The first time Kelpie heard the radio was at Old Man O’Reilly’s house. It was a woman singing. O’Reilly had passed out face down on the settee in the library where the radio was. Passed out so cold that no matter how loud the woman was singing—and it was really loud—he didn’t stir.
Miss Lee had to explain what it was and why music and talk came out of it. It was almost as magical as the pictures. Which Kelpie had never seen, only heard about. She’d tried to sneak into the Crown Street picture house but had been caught. She didn’t risk trying it again. Wasn’t worth it if being taken by Welfare was the cost.
Miss Lee held radio to be vastly superior to the cinema. It lets you use your imagination, my dear. Brings you news and fine music from all around the world and not cheap tawdry thrills about cowboys and men with overly large and dark moustaches and men and women dancing far too close to each other. Not that Miss Lee hadn’t enjoyed dancing in her day. It was a different kind of dancing. The kind without feathers.
Kelpie had never seen any dancing with feathers. The only kind she’d ever seen was the kind men did when they were drunk and weaving down the street. Or men and women swinging each other around, glimpsed through windows in their homes. It was part of the world Kelpie was on the other side from.
She’d heard lots of people singing though. But not like this lady. Her voice was clear as a bell and long and swooping. Kelpie’s eyes prickled with tears from the way this radio lady was singing. It was the oddest thing. Kelpie had no idea what to do with how she was feeling.
It’s because it’s beautiful, Miss Lee explained.
Kelpie figured that must have been it. She hadn’t seen much beauty in her life. Must have been the surprise of the thing that made her eyes turn to water.
Father O’Brian was more of a father to Neal Darcy than his own had ever been. Father O’Brian had taught him how to box, introduced him to Jonathan Swift, the stories of Oscar Wilde, and the poetry of W. B. Yeats. The Father had found him the job at the brewery when Neal was just back from shearing and his ma was broke and frightened and before that a thousand and one odd jobs all over the Hills.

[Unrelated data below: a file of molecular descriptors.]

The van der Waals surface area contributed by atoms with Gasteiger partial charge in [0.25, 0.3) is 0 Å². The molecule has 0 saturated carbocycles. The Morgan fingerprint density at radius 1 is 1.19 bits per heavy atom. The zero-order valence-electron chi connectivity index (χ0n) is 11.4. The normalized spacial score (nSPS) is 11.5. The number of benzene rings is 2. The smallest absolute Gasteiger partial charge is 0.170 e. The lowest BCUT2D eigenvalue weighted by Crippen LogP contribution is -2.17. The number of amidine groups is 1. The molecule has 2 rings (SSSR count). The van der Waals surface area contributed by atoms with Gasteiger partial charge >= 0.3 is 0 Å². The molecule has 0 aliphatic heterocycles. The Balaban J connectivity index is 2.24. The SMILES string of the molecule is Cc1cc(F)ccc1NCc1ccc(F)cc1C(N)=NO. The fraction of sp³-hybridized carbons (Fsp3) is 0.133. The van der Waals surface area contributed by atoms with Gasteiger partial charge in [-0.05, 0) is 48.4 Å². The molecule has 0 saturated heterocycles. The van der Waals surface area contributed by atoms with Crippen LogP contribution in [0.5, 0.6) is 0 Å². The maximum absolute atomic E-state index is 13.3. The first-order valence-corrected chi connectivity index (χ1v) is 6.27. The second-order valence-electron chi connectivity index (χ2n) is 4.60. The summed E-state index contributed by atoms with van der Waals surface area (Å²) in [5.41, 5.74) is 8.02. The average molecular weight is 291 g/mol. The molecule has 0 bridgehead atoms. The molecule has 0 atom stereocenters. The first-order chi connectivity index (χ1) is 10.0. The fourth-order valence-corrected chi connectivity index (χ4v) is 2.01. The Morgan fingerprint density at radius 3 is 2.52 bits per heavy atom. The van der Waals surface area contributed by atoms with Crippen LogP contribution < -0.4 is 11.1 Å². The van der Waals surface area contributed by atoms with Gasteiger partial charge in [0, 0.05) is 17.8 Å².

Father O’Brian had done everything he could to keep Neal Darcy and his mother afloat the first time his old man had disappeared.
Neal had been only eight years old. Father O’Brian took him aside to talk to him about his new responsibilities. How he’d have to look after his mother now that they’d be dependent on her dressmaking skills to keep them afloat. They were luckier than most; they owned their own home but everyone in the Hills had see how swiftly a body could slide from homeowner to out on the streets and that was even before the worst of the unemployment had hit. So Father O’Brian had found them a lodger and found Neal odd jobs to make a few bob here and there. Mowing the church’s lawn, walking old Mrs Wentworth’s ailing dog and reading to her.
The Father had treated him as if he was a man already and Neal had grown into Father O’Brian’s regard as fast as he could. He’d done his valiant best to put away childhood things while still a child. He’d worked hard at school and after school. His mother had been proud and Father O’Brian too.
While Neal had chafed he’d also done his valiant best to confine his mischief to places out of their sight and ear shot. For the most part he’d succeeded until he’d run off shearing with his father’s youngest brother. But his father had been back in the city working at Paddy’s markets for years by then, being a provider, procreating.
In those days the Hills were positively infested with communists, socialists, Trotskyites, Wobblies, Fabians, unionists, atheists, agitators, pamphleteers and gazetteers. You could barely take a step from your home without being accosted by some well-meaning sod all set to save the world. Or in the case of the less ambitious, Frog Hollow. Save the slums! Protect the poor! Stop the big men from profiting from our suffering!